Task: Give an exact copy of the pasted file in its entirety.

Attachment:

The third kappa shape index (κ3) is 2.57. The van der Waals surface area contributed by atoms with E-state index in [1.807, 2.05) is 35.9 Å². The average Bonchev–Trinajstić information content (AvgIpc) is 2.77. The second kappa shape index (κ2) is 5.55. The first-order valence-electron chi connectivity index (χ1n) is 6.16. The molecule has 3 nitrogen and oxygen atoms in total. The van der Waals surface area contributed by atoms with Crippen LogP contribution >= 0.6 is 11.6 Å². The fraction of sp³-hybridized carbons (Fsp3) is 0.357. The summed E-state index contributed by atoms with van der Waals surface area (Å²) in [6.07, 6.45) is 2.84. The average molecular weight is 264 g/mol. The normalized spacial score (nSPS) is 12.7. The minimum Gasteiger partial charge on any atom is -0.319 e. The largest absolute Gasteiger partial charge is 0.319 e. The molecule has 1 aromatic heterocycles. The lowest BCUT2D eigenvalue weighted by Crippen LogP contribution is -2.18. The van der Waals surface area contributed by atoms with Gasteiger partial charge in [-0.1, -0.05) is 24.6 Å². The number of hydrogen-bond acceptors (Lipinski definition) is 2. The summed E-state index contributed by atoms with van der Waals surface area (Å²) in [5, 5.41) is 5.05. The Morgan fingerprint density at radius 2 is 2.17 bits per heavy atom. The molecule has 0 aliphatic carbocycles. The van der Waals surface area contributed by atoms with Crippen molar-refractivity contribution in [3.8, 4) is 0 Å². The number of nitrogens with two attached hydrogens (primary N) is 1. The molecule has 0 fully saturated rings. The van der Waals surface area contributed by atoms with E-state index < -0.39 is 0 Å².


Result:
The third kappa shape index (κ3) is 2.57. The van der Waals surface area contributed by atoms with E-state index in [1.807, 2.05) is 35.9 Å². The average Bonchev–Trinajstić information content (AvgIpc) is 2.77. The second kappa shape index (κ2) is 5.55. The first-order valence-electron chi connectivity index (χ1n) is 6.16. The molecule has 3 nitrogen and oxygen atoms in total. The van der Waals surface area contributed by atoms with Crippen LogP contribution >= 0.6 is 11.6 Å². The fraction of sp³-hybridized carbons (Fsp3) is 0.357. The summed E-state index contributed by atoms with van der Waals surface area (Å²) in [6.07, 6.45) is 2.84. The average molecular weight is 264 g/mol. The normalized spacial score (nSPS) is 12.7. The minimum Gasteiger partial charge on any atom is -0.319 e. The largest absolute Gasteiger partial charge is 0.319 e. The molecule has 1 aromatic heterocycles. The lowest BCUT2D eigenvalue weighted by Crippen LogP contribution is -2.18. The van der Waals surface area contributed by atoms with Gasteiger partial charge in [-0.1, -0.05) is 24.6 Å². The number of hydrogen-bond acceptors (Lipinski definition) is 2. The summed E-state index contributed by atoms with van der Waals surface area (Å²) in [5, 5.41) is 5.05. The Morgan fingerprint density at radius 2 is 2.17 bits per heavy atom. The molecule has 0 aliphatic carbocycles. The van der Waals surface area contributed by atoms with Crippen molar-refractivity contribution in [3.8, 4) is 0 Å². The number of nitrogens with two attached hydrogens (primary N) is 1. The molecule has 0 fully saturated rings. The van der Waals surface area contributed by atoms with E-state index < -0.39 is 0 Å².